Rolling Stool with Leather Upholstery and $50 Giveaway from Leather Hide Store3:00 AM
When my husband and I designed our house, we omitted having a formal office.
In our rental we dedicated our smallest bedroom as an office but found we never used it unless we were fetching something we printed. Most of our "office" time was spent using lap tops on our couch in our main living area.
So we decided our habits probably wouldn't change, and I designed a desk on one side of our main floor family room to serve as the every day office area. Seating for the desk was a challenge. This wall is also the main traffic area for our open floor plan...so I decided rolling stools would be the best option.
When no one is at the desk, the stools can easily roll under and out of the way.
I bought two medical exam stools. I went with Brewer exam stools that have a metal base and cushioned seat and adjust up and down by spinning. I wanted a vintage industrial look but needed casters and durability.Buying them new is actually pricey, but I found one on craigslist and the other on ebay.
The chrome and medical vinyl felt like a doctor's office so I gave the metal base a coat of spray paint primer, followed by 2 thin coats of Oil Rubbed Bronze spray paint to match the desk hardware.
To refinish the upholstery, I decided to go with upholstery leather for a nicer approach than the standard vinyl. I've done a few other furniture projects with vinyl and it just doesn't last. So if you have a piece that gets a lot of traffic, or kids will touch it at all, if you can swing leather, go for upholstery leather fabric. I don't have access to leather locally, and I've ordered from The Leather Hide Store before and got a range of samples again for this project.
After looking at my samples, I decided to go with Metallic Blue upholstery leather. Stools are a nice small project so you can often find upholstery leather remnants rather than a full hide.
My husband and I made the counter for the desk from sheet metal. I torched it to bring out the varying colors in the steel, and felt the metallic blue upholstery leather compliments the metal desk top.
Our desk has room for two people to work, so ordering two stools meant they were originally mis-matched and looked out of place.
I LOVE the new matching metallic leather seats and it pulled this area of our house together with the industrial vibe of the metals and old schoolhouse design of the quarter-sawn oak desk.
TUTORIAL for LEATHER SEAT UPHOLSTERY
TOOLS: sharp scissors, pen, leather needle for machine, clips, staple gun, hammer
SUPPLIES: heavy duty thread, leather, staples
1. CUT OUT LEATHER
Since I was re-upholstering, I took off the vinyl original and used a straight razor to unpick it to use as a pattern. To trace the circle and rectangle for the sides, I used a regular pen and wrote on the wrong or unfinished side of the upholstery leather.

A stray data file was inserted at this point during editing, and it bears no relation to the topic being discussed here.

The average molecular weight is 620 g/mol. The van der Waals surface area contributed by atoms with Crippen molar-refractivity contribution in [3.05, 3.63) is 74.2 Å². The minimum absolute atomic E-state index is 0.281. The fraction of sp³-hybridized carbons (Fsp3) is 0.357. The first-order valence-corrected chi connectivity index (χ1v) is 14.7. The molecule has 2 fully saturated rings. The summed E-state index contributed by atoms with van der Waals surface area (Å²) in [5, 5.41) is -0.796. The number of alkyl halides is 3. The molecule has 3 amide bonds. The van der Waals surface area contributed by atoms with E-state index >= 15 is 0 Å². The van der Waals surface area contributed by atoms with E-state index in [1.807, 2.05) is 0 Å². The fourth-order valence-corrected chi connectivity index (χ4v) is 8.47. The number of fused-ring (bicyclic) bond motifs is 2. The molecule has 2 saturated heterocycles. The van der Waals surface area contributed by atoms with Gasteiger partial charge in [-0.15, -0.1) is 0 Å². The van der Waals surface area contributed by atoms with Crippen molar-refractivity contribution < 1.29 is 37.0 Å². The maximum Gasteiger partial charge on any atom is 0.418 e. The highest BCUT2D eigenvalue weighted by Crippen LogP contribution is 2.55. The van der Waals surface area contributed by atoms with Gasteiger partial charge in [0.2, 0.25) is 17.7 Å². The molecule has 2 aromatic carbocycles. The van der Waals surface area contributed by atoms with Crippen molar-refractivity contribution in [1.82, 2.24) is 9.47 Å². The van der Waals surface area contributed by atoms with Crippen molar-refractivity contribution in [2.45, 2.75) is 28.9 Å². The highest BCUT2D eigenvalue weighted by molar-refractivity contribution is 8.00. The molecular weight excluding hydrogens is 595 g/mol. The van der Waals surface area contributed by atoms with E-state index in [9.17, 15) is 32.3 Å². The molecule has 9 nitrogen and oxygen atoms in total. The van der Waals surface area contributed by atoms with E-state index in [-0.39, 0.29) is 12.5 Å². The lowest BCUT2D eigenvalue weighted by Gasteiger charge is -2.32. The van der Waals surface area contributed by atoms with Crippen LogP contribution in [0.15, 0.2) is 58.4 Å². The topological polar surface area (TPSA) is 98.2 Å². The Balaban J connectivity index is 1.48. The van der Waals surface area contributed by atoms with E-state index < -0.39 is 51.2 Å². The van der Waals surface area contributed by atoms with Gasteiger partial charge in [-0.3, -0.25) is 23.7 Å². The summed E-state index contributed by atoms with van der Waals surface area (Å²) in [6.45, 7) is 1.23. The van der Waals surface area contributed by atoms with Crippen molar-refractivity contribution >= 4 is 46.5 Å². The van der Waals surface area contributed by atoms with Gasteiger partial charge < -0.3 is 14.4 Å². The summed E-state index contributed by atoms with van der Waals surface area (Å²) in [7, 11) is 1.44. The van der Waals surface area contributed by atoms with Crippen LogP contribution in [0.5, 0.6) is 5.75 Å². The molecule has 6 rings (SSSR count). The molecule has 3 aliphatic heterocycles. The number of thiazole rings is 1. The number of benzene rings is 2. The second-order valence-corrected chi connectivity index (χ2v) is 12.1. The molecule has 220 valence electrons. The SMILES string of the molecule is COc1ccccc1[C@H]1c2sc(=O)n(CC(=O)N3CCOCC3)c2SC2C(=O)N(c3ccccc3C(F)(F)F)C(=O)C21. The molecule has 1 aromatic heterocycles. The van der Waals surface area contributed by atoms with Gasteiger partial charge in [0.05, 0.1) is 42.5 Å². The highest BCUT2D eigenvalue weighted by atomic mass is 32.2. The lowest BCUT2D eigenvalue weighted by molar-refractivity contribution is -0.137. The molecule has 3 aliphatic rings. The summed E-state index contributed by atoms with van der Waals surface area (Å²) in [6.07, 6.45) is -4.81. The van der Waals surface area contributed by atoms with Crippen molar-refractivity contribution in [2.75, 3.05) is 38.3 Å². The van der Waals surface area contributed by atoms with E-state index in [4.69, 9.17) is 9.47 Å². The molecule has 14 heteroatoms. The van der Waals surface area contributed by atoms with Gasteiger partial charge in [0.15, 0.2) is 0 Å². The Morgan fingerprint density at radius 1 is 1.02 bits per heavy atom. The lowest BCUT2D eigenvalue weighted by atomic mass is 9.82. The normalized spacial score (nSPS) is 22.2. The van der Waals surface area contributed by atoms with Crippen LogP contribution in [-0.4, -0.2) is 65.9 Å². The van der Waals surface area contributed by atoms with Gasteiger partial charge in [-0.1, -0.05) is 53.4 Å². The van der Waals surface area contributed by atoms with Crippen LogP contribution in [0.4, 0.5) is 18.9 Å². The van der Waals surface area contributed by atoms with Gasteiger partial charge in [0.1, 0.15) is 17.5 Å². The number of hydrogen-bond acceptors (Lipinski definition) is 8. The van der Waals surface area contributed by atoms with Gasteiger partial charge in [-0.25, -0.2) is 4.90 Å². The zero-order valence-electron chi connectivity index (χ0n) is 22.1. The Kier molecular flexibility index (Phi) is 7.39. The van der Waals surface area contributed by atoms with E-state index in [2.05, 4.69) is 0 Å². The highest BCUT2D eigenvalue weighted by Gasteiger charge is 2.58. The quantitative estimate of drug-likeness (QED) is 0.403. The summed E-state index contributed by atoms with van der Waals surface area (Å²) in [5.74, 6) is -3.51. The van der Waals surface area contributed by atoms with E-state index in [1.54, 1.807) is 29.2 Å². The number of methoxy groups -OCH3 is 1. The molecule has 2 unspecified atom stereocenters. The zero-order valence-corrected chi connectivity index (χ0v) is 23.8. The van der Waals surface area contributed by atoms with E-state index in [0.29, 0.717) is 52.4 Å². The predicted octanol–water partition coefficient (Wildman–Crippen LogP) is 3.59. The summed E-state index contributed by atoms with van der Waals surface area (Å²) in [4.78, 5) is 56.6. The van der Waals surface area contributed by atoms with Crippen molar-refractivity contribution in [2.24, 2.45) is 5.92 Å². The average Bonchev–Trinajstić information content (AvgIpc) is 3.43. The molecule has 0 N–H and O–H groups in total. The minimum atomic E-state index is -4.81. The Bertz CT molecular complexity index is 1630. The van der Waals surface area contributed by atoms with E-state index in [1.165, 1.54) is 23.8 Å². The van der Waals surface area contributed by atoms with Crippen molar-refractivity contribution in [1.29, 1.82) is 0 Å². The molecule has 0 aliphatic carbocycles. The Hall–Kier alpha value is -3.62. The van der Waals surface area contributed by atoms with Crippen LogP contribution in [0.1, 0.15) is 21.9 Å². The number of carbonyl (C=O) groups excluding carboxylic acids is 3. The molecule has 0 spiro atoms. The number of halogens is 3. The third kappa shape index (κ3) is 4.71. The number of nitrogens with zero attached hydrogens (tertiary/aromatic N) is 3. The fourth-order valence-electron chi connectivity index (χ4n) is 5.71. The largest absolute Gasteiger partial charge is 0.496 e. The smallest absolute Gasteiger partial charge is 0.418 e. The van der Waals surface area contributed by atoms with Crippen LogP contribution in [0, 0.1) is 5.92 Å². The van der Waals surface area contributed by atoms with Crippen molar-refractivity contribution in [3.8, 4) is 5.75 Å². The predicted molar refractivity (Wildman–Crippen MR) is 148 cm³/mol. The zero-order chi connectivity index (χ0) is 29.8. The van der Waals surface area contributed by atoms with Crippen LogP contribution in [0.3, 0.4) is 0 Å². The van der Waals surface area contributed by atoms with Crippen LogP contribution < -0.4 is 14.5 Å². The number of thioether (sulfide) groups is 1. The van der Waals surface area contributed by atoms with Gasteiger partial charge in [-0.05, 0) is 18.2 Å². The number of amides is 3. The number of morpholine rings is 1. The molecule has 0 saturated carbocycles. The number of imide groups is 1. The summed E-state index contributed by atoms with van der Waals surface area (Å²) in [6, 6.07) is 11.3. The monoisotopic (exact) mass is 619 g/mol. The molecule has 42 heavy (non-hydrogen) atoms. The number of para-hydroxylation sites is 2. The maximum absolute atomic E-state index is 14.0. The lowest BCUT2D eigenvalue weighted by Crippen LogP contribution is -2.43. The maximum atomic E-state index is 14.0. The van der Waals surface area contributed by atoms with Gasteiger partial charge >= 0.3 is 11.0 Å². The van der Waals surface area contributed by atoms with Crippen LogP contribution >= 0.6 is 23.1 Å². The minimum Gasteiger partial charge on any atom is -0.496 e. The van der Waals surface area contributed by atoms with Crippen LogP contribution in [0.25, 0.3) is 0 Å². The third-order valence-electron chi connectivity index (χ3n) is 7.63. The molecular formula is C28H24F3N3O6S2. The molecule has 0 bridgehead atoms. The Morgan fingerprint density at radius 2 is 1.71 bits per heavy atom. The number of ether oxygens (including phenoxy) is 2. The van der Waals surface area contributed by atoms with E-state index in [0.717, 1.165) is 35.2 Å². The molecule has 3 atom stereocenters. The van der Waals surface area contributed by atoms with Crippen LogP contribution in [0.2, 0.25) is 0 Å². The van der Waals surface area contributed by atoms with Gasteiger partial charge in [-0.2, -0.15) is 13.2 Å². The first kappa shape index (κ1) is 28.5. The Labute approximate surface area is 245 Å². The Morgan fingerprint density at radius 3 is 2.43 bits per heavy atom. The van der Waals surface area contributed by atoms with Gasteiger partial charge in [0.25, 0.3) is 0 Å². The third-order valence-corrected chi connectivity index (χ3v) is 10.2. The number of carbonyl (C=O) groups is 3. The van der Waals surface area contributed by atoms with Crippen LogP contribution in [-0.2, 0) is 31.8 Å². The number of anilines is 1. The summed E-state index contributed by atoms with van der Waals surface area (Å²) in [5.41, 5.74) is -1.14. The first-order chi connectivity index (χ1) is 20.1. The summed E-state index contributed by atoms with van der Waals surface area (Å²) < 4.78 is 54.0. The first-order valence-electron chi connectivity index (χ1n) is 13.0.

A basic round stool will have a circle for the top, and the strip for the sides.
2. SEW STOOL COVER
FIRST SOME TIPS FOR SEWING LEATHER:
To sew upholstery leather, you need a heavy duty sewing machine.
I have a basic Brother plastic home machine I bought off amazon, and there's no way that could sew leather....I have tried and it was a major fail.
I sewed this upholstery leather with an industrial 3/4 hp motor sewing machine. Tons of power and it sewed like the leather was quilting cotton.
Use a leather needle.You can't pin leather, so you can use fancy quilting clips, or cheap office binder clips.
Depending on your machine, a leather presser foot and walking foot may help, industrial don't have walking function.
Place your circle piece finished side up and the strip right side down. Leave an inch or two free and sew around the circle, leaving a 4" gap. This will create an opening with two flaps of the strip piece.
To create the side seam, I snip the two seam allowances where they will butt into each other and meet.
Then line them up and sew along the meeting edge.
The photo below shows this section isn't sewn to the circle until the arrow.
Trim any excess from your side seam, use a hammer to flatten seam open (since you can't iron leather) and sew the final 4" of curve to attach the side to the circle (the area between arrows below).
3. STAPLE TO STOOL SEAT
Both my stools had a wood circle base. I fit the new leather cover over the foam cushion, and stapled it to the underside of the wood. Start anywhere, then next put a staple directly across from that, stretching the leather tight. Then go the opposite direction, stapling 4 corners basically, then it should be tacked on with equal distribution and smooth even edge.
I used T50 1/4" tall staples.
Screw the stool seat back on the base and you're done!